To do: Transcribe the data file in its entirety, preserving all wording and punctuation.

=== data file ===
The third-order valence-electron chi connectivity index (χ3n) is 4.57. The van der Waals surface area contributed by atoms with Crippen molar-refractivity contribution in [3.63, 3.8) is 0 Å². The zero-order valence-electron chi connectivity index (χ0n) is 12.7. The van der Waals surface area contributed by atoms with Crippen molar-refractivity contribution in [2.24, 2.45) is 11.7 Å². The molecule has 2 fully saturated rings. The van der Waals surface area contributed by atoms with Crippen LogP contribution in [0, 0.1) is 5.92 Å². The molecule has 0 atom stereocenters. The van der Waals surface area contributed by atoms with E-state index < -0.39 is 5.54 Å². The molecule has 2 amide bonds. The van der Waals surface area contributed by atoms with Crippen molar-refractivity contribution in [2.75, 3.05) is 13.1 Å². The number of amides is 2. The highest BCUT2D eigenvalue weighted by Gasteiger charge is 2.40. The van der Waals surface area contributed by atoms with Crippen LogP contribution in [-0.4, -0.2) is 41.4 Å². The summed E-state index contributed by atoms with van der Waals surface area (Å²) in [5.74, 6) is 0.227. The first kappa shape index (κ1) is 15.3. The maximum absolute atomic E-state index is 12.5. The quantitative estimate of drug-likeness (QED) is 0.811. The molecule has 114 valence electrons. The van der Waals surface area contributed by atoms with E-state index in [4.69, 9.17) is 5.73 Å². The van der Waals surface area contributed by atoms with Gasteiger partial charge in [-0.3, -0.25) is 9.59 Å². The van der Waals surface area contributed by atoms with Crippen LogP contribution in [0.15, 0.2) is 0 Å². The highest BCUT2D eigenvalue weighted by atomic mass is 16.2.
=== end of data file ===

The third-order valence-electron chi connectivity index (χ3n) is 4.57. The van der Waals surface area contributed by atoms with Crippen molar-refractivity contribution in [3.63, 3.8) is 0 Å². The zero-order valence-electron chi connectivity index (χ0n) is 12.7. The van der Waals surface area contributed by atoms with Crippen molar-refractivity contribution in [2.24, 2.45) is 11.7 Å². The molecule has 2 fully saturated rings. The van der Waals surface area contributed by atoms with Crippen LogP contribution in [0, 0.1) is 5.92 Å². The molecule has 0 atom stereocenters. The van der Waals surface area contributed by atoms with E-state index < -0.39 is 5.54 Å². The molecule has 2 amide bonds. The van der Waals surface area contributed by atoms with Crippen molar-refractivity contribution in [2.75, 3.05) is 13.1 Å². The number of amides is 2. The highest BCUT2D eigenvalue weighted by Gasteiger charge is 2.40. The van der Waals surface area contributed by atoms with Crippen LogP contribution in [-0.4, -0.2) is 41.4 Å². The summed E-state index contributed by atoms with van der Waals surface area (Å²) in [5.74, 6) is 0.227. The first kappa shape index (κ1) is 15.3. The maximum absolute atomic E-state index is 12.5. The quantitative estimate of drug-likeness (QED) is 0.811. The molecule has 114 valence electrons. The van der Waals surface area contributed by atoms with E-state index in [4.69, 9.17) is 5.73 Å². The van der Waals surface area contributed by atoms with Gasteiger partial charge in [-0.3, -0.25) is 9.59 Å². The van der Waals surface area contributed by atoms with Crippen LogP contribution in [0.15, 0.2) is 0 Å². The highest BCUT2D eigenvalue weighted by atomic mass is 16.2.